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  5. "I do not have one brother."

"I do not have one brother."

Translation:Chan eil aon bhràthair agam.

March 5, 2020

10 Comments


https://www.duolingo.com/profile/bettinajar

no, it's because aon causes lenition


https://www.duolingo.com/profile/Blackschnauzer

any particular reason why? is that just the way it is with numbers?


https://www.duolingo.com/profile/Taavi77

Aon and dà cause lenition and are considered singular, the other numerals do not and are considered plural. That's the way it is.


https://www.duolingo.com/profile/Blackschnauzer

Is aon a "feminine" number which would be why we say bhràthair instead of bràthair?


https://www.duolingo.com/profile/DaibhidhR

Historically it is specific words that cause lenition. The feminine form of the definite article is one of these, thus giving the false impression that words lenite because they are feminine. They are actually leniting because they follow the feminise definite article. Aon and happen to be other words and it is nothing to do with what they mean or whether the word after has to be singular or plural.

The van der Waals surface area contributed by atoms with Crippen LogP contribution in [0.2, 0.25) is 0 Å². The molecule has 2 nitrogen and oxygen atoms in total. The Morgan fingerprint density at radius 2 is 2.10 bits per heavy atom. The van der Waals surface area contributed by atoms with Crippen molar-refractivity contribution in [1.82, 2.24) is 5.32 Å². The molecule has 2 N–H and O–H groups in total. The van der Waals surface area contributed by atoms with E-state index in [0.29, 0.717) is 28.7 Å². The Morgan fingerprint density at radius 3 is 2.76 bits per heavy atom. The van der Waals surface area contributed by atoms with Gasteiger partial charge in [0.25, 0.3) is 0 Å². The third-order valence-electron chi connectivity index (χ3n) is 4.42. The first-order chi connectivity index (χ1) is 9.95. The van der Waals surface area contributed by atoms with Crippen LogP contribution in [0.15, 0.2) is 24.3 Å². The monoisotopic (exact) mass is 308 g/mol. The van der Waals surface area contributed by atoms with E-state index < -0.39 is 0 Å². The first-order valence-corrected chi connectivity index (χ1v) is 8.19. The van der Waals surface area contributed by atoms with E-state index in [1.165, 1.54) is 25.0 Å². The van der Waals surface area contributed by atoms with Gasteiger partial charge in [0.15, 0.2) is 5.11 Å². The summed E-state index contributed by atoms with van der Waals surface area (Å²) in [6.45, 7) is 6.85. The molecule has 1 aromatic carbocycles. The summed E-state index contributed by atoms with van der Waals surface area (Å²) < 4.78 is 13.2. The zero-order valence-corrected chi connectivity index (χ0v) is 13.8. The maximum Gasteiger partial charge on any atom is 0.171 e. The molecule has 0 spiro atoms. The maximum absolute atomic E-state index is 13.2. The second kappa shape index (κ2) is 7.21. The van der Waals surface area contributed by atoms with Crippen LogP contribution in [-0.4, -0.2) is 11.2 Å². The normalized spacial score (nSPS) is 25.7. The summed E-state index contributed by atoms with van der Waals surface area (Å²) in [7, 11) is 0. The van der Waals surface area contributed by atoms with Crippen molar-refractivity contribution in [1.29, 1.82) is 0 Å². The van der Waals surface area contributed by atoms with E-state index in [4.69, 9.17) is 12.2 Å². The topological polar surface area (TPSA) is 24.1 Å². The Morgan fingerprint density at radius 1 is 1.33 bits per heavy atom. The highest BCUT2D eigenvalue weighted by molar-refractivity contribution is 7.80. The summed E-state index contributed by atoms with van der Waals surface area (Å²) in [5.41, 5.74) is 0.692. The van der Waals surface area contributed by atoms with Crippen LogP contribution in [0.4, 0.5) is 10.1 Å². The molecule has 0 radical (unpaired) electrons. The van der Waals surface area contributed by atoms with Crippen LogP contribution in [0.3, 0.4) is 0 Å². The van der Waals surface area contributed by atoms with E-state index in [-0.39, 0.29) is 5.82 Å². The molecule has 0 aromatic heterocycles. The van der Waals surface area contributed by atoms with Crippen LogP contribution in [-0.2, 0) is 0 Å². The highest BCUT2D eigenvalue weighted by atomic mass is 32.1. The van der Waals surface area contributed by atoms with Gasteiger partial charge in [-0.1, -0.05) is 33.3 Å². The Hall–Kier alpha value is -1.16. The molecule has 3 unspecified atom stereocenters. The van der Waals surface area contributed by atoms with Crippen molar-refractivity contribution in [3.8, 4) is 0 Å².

Since I see you are also studying French and German, words that lenite originally ended in a vowel and you can see this in other languages. For example, the translation of die, Spanish la causes lenition, but the translation of der, Spanish el does not. It doesn't always work, so don't try this in French, although you will be aware that many French words end in e in their feminine form.


https://www.duolingo.com/profile/Donald802650

What is the difference between agam and agad when showing posession? It one things and one people. I am not getting the difference.


https://www.duolingo.com/profile/DaibhidhR

It shows who is doing the possessing

agam at me - I have
agad at you (sing) - you have
aige at him - he has
aice at her - she has
againn at us - we have
agaibh at you (plural) - you have
aca at them - they have
aig Iain at Iain - Iain has


https://www.duolingo.com/profile/Donald802650

Is it aig Iain because you do not put two vowels together like an apple instead of a apple?


https://www.duolingo.com/profile/DaibhidhR

No. You use aig before any noun.

Perhaps you are thinking of ag used before a verbal noun, as in ag iarraidh which becomes a' before a consonant - a' dol. This is sensible, since aig and ag were originally the same word. But they aren't any more. Ag changes but aig doesn't. It's just the way it is.

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